Geodetic Surveyors


Education and Training Requirements

High School

Take math and science courses. Be sure to include algebra, geometry, and trigonometry, which will help you to become comfortable with making different calculations. Earth science, chemistry, and physics classes are also useful. Geography will help you learn about different locations, their characteristics, and cartography. Mechanical drawing and other drafting classes are beneficial for learning how to visualize abstractions, gaining exposure to detailed work, and understanding perspectives. Computer science classes are also good preparation for working with technical surveying equipment.

Postsecondary Training

Many geodetic surveyors have a bachelor's degree in surveying or engineering, along with on-the-job training. They may also start their careers through their school's work-study program. This may entail working as an apprentice while completing a one- to three-year program in surveying and surveying technology offered by community colleges, technical institutes, and vocational schools.

Other Education or Training

Geodetic surveyors must know analytical or scientific software programs like Carlson Simplicity Sight Survey and National Geodetic Survey VERTCON; computer-aided design software like Autodesk AutoCAD and Bentley MicroStation; map creation software such as ESRI ArcGIS software and various Geo-Plus products; and e-mail and spreadsheet software.

Geodetic surveyors stay up to date on technological developments and standard practices in the surveying profession through continuing education offered by groups such as the American Society for Photogrammetry and Remote Sensing and state-level organizations.

Certification, Licensing, and Special Requirements

Certification or Licensing

Geodetic surveyors may become certified as floodplain surveyors or as federal surveyors through the National Society of Professional Surveyors (NSPS). The NSPS partnered with the Federal Emergency Management Agency to create the certification program for floodplain surveyors, and it partnered with the Bureau of Land Management to create the certified federal surveyors program. The NSPS also offers the certified survey technician credential to applicants who pass an  examination and meet other requirements. Four levels of certification are available in two primary tracks—field and office. Visit https://cstnsps.com for more information. 

Surveyors who specialize in photogrammetry and geographic information systems (GIS) may receive certification from the American Society for Photogrammetry and Remote Sensing and from the GIS Certification Institute.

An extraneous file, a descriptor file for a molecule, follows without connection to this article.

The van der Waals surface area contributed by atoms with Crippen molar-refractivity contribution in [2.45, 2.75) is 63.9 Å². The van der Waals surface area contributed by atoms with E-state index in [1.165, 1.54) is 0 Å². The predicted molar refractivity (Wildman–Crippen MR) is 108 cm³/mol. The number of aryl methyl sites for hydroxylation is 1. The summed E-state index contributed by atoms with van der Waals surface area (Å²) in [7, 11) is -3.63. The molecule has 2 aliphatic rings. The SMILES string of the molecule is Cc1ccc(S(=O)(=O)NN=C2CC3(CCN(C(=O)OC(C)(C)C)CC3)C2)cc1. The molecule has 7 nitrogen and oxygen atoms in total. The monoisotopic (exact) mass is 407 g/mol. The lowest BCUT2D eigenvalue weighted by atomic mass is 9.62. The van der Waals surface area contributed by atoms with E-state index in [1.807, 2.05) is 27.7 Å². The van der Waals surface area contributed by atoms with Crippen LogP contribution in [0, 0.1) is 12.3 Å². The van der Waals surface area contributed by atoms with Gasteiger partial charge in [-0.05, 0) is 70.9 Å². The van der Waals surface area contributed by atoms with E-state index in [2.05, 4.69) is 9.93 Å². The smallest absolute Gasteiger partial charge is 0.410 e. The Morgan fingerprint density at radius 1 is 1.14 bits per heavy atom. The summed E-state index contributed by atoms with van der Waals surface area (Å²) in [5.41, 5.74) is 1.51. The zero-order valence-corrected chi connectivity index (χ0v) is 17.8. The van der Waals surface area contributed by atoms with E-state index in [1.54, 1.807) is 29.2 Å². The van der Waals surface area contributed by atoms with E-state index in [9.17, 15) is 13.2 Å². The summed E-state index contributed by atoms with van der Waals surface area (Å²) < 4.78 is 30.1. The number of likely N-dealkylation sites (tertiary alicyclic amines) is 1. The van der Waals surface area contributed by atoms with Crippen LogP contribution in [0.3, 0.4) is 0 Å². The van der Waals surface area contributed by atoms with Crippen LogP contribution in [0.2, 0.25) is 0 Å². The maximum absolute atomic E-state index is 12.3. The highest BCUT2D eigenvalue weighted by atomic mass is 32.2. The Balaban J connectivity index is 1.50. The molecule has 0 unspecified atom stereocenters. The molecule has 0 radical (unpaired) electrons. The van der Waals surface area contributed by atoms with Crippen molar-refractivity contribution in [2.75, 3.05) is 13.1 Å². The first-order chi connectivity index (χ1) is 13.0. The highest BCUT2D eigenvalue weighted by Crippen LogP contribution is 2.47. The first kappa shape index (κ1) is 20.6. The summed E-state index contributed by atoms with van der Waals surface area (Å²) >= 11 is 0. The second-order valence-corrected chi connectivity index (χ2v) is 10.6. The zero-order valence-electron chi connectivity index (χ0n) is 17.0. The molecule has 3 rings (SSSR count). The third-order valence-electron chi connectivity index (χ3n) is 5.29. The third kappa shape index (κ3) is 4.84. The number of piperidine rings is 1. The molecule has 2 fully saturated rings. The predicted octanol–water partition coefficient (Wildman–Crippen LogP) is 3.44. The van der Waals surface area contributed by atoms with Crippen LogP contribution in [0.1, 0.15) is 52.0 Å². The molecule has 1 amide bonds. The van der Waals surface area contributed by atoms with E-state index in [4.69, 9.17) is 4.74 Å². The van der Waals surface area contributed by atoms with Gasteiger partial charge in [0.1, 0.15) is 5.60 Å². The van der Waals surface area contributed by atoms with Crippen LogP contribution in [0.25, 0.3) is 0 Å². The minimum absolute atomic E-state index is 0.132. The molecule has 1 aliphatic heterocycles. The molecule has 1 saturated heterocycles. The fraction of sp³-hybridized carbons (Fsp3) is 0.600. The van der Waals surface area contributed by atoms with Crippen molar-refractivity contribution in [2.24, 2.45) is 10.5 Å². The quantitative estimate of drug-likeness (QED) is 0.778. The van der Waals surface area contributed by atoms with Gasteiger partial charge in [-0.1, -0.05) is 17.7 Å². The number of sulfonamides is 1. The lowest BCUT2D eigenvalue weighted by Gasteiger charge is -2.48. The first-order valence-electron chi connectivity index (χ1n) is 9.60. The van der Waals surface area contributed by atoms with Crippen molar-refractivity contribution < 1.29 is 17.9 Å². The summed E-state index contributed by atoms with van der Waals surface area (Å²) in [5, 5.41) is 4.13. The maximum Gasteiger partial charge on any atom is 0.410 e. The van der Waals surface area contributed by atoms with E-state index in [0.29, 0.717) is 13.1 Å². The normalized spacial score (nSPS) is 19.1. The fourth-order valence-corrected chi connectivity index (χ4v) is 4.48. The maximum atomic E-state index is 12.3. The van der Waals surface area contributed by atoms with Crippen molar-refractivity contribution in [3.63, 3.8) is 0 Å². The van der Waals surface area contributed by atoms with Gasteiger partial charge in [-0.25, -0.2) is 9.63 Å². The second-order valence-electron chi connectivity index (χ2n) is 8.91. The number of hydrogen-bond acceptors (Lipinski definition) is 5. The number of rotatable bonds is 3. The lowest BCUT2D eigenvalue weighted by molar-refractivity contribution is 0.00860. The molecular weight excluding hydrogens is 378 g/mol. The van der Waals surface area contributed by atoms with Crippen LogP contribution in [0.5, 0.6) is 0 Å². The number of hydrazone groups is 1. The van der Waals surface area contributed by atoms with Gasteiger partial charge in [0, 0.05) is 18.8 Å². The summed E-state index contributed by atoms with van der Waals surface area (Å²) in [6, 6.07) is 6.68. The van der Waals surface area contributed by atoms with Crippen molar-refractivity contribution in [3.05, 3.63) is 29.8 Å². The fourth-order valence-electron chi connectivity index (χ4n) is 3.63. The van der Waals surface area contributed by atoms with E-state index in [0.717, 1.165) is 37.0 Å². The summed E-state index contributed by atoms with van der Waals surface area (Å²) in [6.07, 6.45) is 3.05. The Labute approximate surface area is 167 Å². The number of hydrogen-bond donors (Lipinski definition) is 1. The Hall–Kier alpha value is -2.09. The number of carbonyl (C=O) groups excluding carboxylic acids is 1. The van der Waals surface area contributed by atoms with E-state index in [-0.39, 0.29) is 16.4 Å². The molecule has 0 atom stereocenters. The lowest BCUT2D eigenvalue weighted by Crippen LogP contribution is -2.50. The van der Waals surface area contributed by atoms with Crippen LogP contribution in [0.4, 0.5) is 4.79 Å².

All 50 states and the District of Columbia require that geodetic surveyors making property and boundary surveys be licensed or registered. Licensure requirements vary, but most require a degree in surveying or a related field, specified years of work experience, and passing of examinations in land surveying. The higher the degree obtained, the less experience required. Geodetic surveyors with bachelor's degrees may need four years of on-the-job experience, while those with a lesser degree may need up to 10 years of prior experience to obtain a license. State licensure departments provide information on the requirements. Federally employed surveyors must pass a civil service examination and meet educational, work experience, and other specified requirements for the position.

Experience, Skills, and Personality Traits

Most employers prefer to hire geodetic surveyors who are licensed, have three to four years of experience in the field, and hold a bachelor’s degree.

Surveyors must have strong mathematical skills and be detail oriented. The job requires the ability to work with numbers and perform mathematical computations accurately and quickly. Geodetic surveyors must also be able to visualize and understand two- and three-dimensional objects, including spatial relationships, and form perceptions by comparing shapes, sizes, lines, shadings, and other forms. Physical fitness is also helpful in this line of work, because geodetic surveyors spend a great deal of time walking on various types of terrain, in varying conditions, and carrying different types of equipment. The ability to work independently as well as with others is also important.